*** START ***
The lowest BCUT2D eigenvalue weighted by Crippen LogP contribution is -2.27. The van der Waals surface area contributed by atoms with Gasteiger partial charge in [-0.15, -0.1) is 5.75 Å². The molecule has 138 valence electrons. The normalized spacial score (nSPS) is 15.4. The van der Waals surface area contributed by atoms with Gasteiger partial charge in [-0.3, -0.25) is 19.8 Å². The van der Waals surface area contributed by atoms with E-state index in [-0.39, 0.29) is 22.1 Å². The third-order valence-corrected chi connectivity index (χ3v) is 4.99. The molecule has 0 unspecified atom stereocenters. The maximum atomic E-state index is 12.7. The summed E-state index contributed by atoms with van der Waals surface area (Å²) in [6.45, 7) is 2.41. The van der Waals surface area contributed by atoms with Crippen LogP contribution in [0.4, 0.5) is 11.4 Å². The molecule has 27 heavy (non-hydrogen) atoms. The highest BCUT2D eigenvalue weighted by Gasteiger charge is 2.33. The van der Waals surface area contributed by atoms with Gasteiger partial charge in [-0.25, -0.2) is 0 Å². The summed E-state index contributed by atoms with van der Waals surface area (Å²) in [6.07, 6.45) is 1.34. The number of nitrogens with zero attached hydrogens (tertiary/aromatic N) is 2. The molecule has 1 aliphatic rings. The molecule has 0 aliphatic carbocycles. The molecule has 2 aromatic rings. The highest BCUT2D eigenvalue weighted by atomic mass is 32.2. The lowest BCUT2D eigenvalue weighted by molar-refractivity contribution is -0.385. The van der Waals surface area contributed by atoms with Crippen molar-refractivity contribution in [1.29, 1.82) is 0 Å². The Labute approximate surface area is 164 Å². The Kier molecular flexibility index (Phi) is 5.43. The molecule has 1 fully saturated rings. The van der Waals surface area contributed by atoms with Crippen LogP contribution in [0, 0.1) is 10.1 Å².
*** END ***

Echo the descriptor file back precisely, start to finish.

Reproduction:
The lowest BCUT2D eigenvalue weighted by Crippen LogP contribution is -2.27. The van der Waals surface area contributed by atoms with Gasteiger partial charge in [-0.15, -0.1) is 5.75 Å². The molecule has 138 valence electrons. The normalized spacial score (nSPS) is 15.4. The van der Waals surface area contributed by atoms with Gasteiger partial charge in [-0.3, -0.25) is 19.8 Å². The van der Waals surface area contributed by atoms with E-state index in [-0.39, 0.29) is 22.1 Å². The third-order valence-corrected chi connectivity index (χ3v) is 4.99. The molecule has 0 unspecified atom stereocenters. The maximum atomic E-state index is 12.7. The summed E-state index contributed by atoms with van der Waals surface area (Å²) in [6.45, 7) is 2.41. The van der Waals surface area contributed by atoms with Crippen LogP contribution in [0.4, 0.5) is 11.4 Å². The molecule has 27 heavy (non-hydrogen) atoms. The highest BCUT2D eigenvalue weighted by Gasteiger charge is 2.33. The van der Waals surface area contributed by atoms with Gasteiger partial charge in [-0.25, -0.2) is 0 Å². The summed E-state index contributed by atoms with van der Waals surface area (Å²) in [6.07, 6.45) is 1.34. The number of nitrogens with zero attached hydrogens (tertiary/aromatic N) is 2. The molecule has 1 aliphatic rings. The molecule has 0 aliphatic carbocycles. The molecule has 2 aromatic rings. The highest BCUT2D eigenvalue weighted by atomic mass is 32.2. The lowest BCUT2D eigenvalue weighted by molar-refractivity contribution is -0.385. The van der Waals surface area contributed by atoms with Crippen molar-refractivity contribution in [1.29, 1.82) is 0 Å². The Labute approximate surface area is 164 Å². The Kier molecular flexibility index (Phi) is 5.43. The molecule has 1 fully saturated rings. The van der Waals surface area contributed by atoms with Crippen LogP contribution in [0, 0.1) is 10.1 Å².